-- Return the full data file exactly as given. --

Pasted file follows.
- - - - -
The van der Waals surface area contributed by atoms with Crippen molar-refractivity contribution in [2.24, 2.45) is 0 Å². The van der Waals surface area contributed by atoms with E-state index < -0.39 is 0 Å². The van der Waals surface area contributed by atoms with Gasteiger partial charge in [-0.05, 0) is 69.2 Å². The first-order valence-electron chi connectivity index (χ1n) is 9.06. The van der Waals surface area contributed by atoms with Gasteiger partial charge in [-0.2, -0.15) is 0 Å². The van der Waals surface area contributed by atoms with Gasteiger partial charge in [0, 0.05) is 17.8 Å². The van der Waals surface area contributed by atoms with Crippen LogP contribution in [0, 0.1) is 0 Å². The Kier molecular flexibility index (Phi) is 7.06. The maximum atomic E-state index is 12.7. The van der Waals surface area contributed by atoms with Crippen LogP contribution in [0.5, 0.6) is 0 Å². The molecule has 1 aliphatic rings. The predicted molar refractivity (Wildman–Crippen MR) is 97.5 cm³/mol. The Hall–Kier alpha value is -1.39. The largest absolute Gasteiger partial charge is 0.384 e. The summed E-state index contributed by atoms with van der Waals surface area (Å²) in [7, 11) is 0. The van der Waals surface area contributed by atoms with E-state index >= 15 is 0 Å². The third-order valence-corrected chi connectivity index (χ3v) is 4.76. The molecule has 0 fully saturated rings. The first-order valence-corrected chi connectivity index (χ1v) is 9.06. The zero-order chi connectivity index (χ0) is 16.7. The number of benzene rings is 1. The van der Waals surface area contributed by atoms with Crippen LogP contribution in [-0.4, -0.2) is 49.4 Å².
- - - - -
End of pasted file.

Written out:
The van der Waals surface area contributed by atoms with Crippen molar-refractivity contribution in [2.24, 2.45) is 0 Å². The van der Waals surface area contributed by atoms with E-state index < -0.39 is 0 Å². The van der Waals surface area contributed by atoms with Gasteiger partial charge in [-0.05, 0) is 69.2 Å². The first-order valence-electron chi connectivity index (χ1n) is 9.06. The van der Waals surface area contributed by atoms with Gasteiger partial charge in [-0.2, -0.15) is 0 Å². The van der Waals surface area contributed by atoms with Gasteiger partial charge in [0, 0.05) is 17.8 Å². The van der Waals surface area contributed by atoms with Crippen LogP contribution in [0, 0.1) is 0 Å². The Kier molecular flexibility index (Phi) is 7.06. The maximum atomic E-state index is 12.7. The van der Waals surface area contributed by atoms with Crippen LogP contribution in [0.5, 0.6) is 0 Å². The molecule has 1 aliphatic rings. The predicted molar refractivity (Wildman–Crippen MR) is 97.5 cm³/mol. The Hall–Kier alpha value is -1.39. The largest absolute Gasteiger partial charge is 0.384 e. The summed E-state index contributed by atoms with van der Waals surface area (Å²) in [7, 11) is 0. The van der Waals surface area contributed by atoms with E-state index >= 15 is 0 Å². The third-order valence-corrected chi connectivity index (χ3v) is 4.76. The molecule has 0 fully saturated rings. The first-order valence-corrected chi connectivity index (χ1v) is 9.06. The zero-order chi connectivity index (χ0) is 16.7. The number of benzene rings is 1. The van der Waals surface area contributed by atoms with Crippen LogP contribution in [-0.4, -0.2) is 49.4 Å².